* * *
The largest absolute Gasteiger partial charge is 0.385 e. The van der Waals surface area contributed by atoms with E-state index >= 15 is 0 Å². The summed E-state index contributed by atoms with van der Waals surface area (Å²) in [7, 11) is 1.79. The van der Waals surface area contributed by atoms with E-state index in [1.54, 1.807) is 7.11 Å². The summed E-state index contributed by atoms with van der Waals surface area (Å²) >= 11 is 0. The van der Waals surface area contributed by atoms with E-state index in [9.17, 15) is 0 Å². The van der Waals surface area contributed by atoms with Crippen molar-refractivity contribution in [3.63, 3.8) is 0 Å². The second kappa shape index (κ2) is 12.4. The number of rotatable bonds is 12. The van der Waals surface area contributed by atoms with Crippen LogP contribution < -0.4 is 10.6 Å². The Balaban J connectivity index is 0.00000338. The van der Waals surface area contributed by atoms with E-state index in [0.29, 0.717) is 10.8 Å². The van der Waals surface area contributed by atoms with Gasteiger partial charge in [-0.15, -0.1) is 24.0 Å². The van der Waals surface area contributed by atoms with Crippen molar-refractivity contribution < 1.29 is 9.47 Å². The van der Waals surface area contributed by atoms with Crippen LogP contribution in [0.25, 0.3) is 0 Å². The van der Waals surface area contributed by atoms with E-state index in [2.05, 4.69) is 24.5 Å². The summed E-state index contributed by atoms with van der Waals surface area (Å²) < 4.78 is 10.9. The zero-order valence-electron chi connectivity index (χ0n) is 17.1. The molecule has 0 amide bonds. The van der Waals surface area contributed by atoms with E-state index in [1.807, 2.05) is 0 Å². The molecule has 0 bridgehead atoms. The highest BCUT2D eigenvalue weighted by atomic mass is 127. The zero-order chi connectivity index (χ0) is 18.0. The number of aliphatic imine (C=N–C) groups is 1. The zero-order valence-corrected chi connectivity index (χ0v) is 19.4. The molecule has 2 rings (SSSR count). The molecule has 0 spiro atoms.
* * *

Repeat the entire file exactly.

The largest absolute Gasteiger partial charge is 0.385 e. The van der Waals surface area contributed by atoms with E-state index >= 15 is 0 Å². The summed E-state index contributed by atoms with van der Waals surface area (Å²) in [7, 11) is 1.79. The van der Waals surface area contributed by atoms with E-state index in [1.54, 1.807) is 7.11 Å². The summed E-state index contributed by atoms with van der Waals surface area (Å²) >= 11 is 0. The van der Waals surface area contributed by atoms with E-state index in [9.17, 15) is 0 Å². The van der Waals surface area contributed by atoms with Crippen molar-refractivity contribution in [3.63, 3.8) is 0 Å². The second kappa shape index (κ2) is 12.4. The number of rotatable bonds is 12. The van der Waals surface area contributed by atoms with Crippen LogP contribution < -0.4 is 10.6 Å². The Balaban J connectivity index is 0.00000338. The van der Waals surface area contributed by atoms with E-state index in [0.29, 0.717) is 10.8 Å². The van der Waals surface area contributed by atoms with Gasteiger partial charge in [-0.15, -0.1) is 24.0 Å². The van der Waals surface area contributed by atoms with Crippen molar-refractivity contribution < 1.29 is 9.47 Å². The van der Waals surface area contributed by atoms with Crippen LogP contribution in [0.25, 0.3) is 0 Å². The van der Waals surface area contributed by atoms with E-state index in [2.05, 4.69) is 24.5 Å². The summed E-state index contributed by atoms with van der Waals surface area (Å²) < 4.78 is 10.9. The zero-order valence-electron chi connectivity index (χ0n) is 17.1. The molecule has 0 amide bonds. The van der Waals surface area contributed by atoms with E-state index in [1.807, 2.05) is 0 Å². The molecule has 0 bridgehead atoms. The highest BCUT2D eigenvalue weighted by atomic mass is 127. The zero-order chi connectivity index (χ0) is 18.0. The number of aliphatic imine (C=N–C) groups is 1. The zero-order valence-corrected chi connectivity index (χ0v) is 19.4. The molecule has 2 rings (SSSR count). The molecule has 0 spiro atoms.